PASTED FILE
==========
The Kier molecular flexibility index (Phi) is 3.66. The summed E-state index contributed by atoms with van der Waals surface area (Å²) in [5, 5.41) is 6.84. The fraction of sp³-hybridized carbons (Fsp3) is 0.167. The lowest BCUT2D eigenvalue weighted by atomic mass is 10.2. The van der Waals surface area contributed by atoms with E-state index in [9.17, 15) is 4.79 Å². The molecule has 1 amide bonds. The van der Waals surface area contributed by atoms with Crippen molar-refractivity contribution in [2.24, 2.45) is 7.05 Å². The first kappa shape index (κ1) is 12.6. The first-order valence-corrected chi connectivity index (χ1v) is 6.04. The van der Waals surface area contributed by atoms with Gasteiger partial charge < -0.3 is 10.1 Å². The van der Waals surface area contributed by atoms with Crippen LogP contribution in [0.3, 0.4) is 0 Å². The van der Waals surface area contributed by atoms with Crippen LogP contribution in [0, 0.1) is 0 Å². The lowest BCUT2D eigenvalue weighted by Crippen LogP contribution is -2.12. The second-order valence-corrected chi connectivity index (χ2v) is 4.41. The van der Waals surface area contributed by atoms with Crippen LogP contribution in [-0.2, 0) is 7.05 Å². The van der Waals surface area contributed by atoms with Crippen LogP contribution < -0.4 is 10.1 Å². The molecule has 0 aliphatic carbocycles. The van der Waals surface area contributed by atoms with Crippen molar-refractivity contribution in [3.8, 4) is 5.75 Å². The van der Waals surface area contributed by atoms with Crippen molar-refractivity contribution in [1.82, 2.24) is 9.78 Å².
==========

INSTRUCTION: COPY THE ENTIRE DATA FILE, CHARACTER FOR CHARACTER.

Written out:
The Kier molecular flexibility index (Phi) is 3.66. The summed E-state index contributed by atoms with van der Waals surface area (Å²) in [5, 5.41) is 6.84. The fraction of sp³-hybridized carbons (Fsp3) is 0.167. The lowest BCUT2D eigenvalue weighted by atomic mass is 10.2. The van der Waals surface area contributed by atoms with E-state index in [9.17, 15) is 4.79 Å². The molecule has 1 amide bonds. The van der Waals surface area contributed by atoms with Crippen molar-refractivity contribution in [2.24, 2.45) is 7.05 Å². The first kappa shape index (κ1) is 12.6. The first-order valence-corrected chi connectivity index (χ1v) is 6.04. The van der Waals surface area contributed by atoms with Gasteiger partial charge < -0.3 is 10.1 Å². The van der Waals surface area contributed by atoms with Crippen LogP contribution in [0.3, 0.4) is 0 Å². The van der Waals surface area contributed by atoms with Crippen LogP contribution in [0, 0.1) is 0 Å². The lowest BCUT2D eigenvalue weighted by Crippen LogP contribution is -2.12. The second-order valence-corrected chi connectivity index (χ2v) is 4.41. The van der Waals surface area contributed by atoms with Crippen LogP contribution in [-0.2, 0) is 7.05 Å². The van der Waals surface area contributed by atoms with Crippen LogP contribution < -0.4 is 10.1 Å². The molecule has 0 aliphatic carbocycles. The van der Waals surface area contributed by atoms with Crippen molar-refractivity contribution in [3.8, 4) is 5.75 Å². The van der Waals surface area contributed by atoms with Crippen molar-refractivity contribution in [1.82, 2.24) is 9.78 Å².